JUDGE'S DECISION

The judgment of divorce was amended twice. The judge's final opinion incorporated the two amendments. The judge found that for the year 2008, Husband earned $216,288.90 in base salary, plus $100,000 in bonuses, for a total of $316,288.90. In 2009, as a W-2 employee he had earned $261,982, not including $10,500 he had earned from tracking shares. The court stated that the income from the tracking shares "amounts to a substantial additional annual income" which brought Husband's income to nearly $400,000 in 2008.

In making the equitable distribution arrangement, the judge cited the factors in N.J.S.A. 2A:34-23.1 and made explicit findings for each factor. The judge noted Husband's request for credits against his arrearages owing to direct payments he made. These payments for the "mortgage, home equity loan, utility bills, insurance, lawn care and taxes totaled $57,602.04 through January 19, 2010, which includes $2,905.16 paid to probation, $2,233.20 for [Husband's] disability and life insurance" and a $5,500 estimated federal tax payment. The judge found that Wife had to make the Schedule A, B and C payments herself. The judge identified the following additional claims for credits to Husband: additional mortgage payments of $5,466, home equity payments of $3,057.53, utility bills of $5,662.26, [probation] payments of $1,500, homeowners insurance of $1,086.66, disability and life insurance of $1,270.14, and Valley Hospital on account of the parties' son, for an additional total of $18,092.59 through March 9, 2010.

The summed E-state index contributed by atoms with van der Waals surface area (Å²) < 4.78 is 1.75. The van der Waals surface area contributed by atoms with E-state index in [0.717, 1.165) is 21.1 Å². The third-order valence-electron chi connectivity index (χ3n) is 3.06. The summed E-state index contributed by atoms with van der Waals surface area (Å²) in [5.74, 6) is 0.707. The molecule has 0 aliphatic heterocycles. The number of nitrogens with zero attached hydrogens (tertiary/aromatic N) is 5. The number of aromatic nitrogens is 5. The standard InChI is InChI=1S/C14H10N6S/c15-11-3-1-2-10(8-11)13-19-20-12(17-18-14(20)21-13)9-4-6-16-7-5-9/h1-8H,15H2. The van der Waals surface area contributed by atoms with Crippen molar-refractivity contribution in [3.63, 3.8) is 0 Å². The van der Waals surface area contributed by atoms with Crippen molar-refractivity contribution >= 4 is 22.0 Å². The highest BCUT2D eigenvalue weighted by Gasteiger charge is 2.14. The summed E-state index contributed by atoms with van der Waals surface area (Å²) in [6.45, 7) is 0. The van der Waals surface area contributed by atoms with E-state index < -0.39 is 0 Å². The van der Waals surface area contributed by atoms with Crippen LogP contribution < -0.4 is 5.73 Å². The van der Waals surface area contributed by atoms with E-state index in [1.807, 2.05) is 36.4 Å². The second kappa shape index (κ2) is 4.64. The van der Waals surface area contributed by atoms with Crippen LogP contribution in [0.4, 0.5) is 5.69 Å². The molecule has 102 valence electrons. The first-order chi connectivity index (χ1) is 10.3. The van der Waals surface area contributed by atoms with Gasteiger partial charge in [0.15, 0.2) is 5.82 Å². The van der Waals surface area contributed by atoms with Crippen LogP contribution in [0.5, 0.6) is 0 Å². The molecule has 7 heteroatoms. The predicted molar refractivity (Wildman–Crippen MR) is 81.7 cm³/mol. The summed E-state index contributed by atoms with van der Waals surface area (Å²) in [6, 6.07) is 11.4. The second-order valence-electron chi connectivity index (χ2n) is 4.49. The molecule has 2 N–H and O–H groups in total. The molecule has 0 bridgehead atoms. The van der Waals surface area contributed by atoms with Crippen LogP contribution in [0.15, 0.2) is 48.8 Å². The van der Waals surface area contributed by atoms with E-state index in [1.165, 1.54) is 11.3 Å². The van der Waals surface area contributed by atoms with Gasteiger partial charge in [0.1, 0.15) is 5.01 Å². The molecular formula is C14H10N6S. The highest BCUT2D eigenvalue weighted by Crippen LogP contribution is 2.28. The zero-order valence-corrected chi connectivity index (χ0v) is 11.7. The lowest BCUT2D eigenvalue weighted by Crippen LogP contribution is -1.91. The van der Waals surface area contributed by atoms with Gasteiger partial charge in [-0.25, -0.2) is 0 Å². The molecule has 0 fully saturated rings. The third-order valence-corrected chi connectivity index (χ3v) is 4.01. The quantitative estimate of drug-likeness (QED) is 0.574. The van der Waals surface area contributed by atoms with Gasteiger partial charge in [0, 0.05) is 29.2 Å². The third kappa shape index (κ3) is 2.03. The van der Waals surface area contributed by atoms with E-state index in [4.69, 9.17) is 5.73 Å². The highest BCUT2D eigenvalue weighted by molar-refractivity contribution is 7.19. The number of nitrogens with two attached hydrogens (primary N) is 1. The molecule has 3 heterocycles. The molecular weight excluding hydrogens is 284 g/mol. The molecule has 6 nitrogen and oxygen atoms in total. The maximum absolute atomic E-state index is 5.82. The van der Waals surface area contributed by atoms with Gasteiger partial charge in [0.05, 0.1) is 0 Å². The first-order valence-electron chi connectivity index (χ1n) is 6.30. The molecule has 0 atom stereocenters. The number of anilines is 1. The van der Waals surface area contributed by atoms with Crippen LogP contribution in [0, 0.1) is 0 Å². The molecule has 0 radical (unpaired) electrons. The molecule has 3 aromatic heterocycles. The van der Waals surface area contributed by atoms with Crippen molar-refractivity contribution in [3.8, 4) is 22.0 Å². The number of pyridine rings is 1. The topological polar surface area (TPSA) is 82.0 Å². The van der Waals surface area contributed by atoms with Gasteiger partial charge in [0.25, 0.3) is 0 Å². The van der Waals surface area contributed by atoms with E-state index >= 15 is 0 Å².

He claims additional credits from and after March 9, 2010, as follows: $2,733 for mortgage payments, $689.02 for utility bills, $543.33 for homeowners insurance, $481.60 for life and disability insurance and $300 to [probation].

He claims additional credits since March 21, 2010, through June 17, 2010, of $8,199 in mortgage payments and home equity loan payments of $3,000.

In sum, the judge's opinion reflected that Husband sought credits totaling $91,590.58.

The judge agreed with Wife and disallowed the "estimated tax, life and disability insurance, certain utility, home equity, and other payments." This left a credit to Husband of $13,856.52. When added to a $13,764 credit against Wife's "personal charges less returns and credits," the judge granted Husband credits totaling $27,620.52 against his arrearages. Although recognizing that Husband's decision to ignore the pendente lite order and make payments directly owed to his "proclivity for control of his and the family's finances," the judge saw a need to punish Husband for his continued refusal to follow the pendente lite ...